Money for Ukraine to top G7 agenda; inflation, food a concern - GulfToday

Money for Ukraine to top G7 agenda; inflation, food a concern


G7 financial leaders are likely to meet on Thursday to help Ukraine pay its bills.

G7 financial leaders are likely to focus on Thursday and Friday on how to help Ukraine pay its bills, with reconstruction after the war, surging global inflation, climate change, supply chains and the impending food crisis also high on the agenda.

Finance ministers and central bank governors of the United States, Japan, Canada, Britain, Germany, France and Italy — the G7 — will hold talks as Ukraine, invaded by Russia on Feb. 24, is struggling to fend off the attack.

The Ukraine war is a game-changer for Western powers because it forces them to rethink decades-old relations with Russia not only in terms of security, but also in energy, food and global supply alliances from microchips to rare earths.


More Ukraine fighters surrender in Mariupol

Ukraine hopes to swap steel mill fighters for Russian POWs

"Ukraine is overshadowing these meetings. But there are other issues that must be discussed," a G7 official, who asked not to be named, said, adding that debt, international taxation, climate change and global health were all up for debate.

Ukraine estimates its financial needs at $5 billion a month to keep public employees' salaries paid and the administration working despite the daily destruction wrought by Russia.

German Minister for Economic Cooperation and Development welcomes David Malpass, President of the World Bank. AP

Russia calls its actions in Ukraine a "special operation” that it says is not designed to occupy territory but to destroy its southern neighbour's military capabilities and capture what it regards as dangerous nationalists.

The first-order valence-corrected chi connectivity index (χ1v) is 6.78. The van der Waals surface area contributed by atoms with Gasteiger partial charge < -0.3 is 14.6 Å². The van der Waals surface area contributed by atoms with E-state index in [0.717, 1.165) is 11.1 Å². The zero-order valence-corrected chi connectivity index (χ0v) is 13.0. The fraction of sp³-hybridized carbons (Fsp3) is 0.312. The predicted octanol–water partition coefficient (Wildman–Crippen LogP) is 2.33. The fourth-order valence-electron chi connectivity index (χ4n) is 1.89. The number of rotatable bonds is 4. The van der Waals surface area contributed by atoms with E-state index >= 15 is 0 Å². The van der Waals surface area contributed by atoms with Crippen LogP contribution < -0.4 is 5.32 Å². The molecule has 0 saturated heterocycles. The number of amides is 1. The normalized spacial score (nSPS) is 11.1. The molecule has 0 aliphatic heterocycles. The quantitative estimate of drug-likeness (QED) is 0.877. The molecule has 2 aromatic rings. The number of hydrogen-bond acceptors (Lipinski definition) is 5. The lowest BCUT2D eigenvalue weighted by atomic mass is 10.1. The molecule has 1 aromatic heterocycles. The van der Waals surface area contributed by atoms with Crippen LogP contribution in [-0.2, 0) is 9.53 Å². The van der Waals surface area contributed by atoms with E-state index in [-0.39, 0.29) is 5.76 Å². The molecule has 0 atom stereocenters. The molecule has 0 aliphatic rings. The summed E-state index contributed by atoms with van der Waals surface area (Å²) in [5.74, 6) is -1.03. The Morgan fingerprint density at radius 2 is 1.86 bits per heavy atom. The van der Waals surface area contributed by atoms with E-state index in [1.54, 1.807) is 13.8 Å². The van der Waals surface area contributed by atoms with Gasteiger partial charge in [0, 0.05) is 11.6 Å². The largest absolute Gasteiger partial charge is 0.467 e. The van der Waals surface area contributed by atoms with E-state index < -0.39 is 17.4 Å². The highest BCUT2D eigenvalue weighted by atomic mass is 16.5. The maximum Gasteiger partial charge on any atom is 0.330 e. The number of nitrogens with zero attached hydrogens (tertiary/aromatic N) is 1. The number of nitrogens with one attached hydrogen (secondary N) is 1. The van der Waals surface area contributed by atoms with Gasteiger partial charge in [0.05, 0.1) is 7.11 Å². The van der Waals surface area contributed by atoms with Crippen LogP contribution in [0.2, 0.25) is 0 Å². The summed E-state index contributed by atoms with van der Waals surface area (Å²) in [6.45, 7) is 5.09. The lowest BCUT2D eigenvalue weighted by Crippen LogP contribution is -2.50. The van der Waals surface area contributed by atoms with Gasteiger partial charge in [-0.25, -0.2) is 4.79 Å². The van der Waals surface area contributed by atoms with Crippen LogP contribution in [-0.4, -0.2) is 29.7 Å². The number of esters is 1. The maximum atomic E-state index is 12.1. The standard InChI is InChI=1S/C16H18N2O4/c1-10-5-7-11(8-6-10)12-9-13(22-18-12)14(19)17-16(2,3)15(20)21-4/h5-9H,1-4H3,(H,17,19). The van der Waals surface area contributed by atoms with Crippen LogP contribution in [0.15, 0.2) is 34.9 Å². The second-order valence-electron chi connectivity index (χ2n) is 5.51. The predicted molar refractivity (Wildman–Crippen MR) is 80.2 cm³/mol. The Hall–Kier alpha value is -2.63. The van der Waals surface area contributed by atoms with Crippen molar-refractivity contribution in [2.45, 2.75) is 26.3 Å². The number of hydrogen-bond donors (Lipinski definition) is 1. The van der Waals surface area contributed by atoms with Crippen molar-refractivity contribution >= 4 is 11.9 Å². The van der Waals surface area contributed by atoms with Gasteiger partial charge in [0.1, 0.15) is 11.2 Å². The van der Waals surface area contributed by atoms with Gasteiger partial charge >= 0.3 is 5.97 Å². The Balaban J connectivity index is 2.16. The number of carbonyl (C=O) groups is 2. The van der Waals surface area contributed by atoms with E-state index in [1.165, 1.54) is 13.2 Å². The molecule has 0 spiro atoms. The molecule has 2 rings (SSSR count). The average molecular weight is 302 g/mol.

The short-term financing package to be agreed by the G7 would cover three months of Ukraine's needs.

The European Commission offered on Wednesday to provide up to 9 billion euros ($9.44 billion) in loans to Ukraine, financed from EU borrowing guaranteed by EU governments, to cover Kyiv's needs until the end of June.

The Commission also proposed to set up a fund of unspecified size of grants and loans for Ukraine, possibly jointly borrowed by the EU, to pay for the reconstruction of the country after the war ends.

Some economists estimate the financial need for such a project to be between 500 billion euros and 2 trillion euros ($524 billion to $2.09 trillion), with estimates frequently changing depending on the length of the conflict and the scope of destruction.

With sums of that magnitude coming into play, the EU is considering not only a new joint borrowing project, modelled on the pandemic recovery fund, but also the confiscation of the now frozen Russian assets in the EU, as sources of financing.



Related articles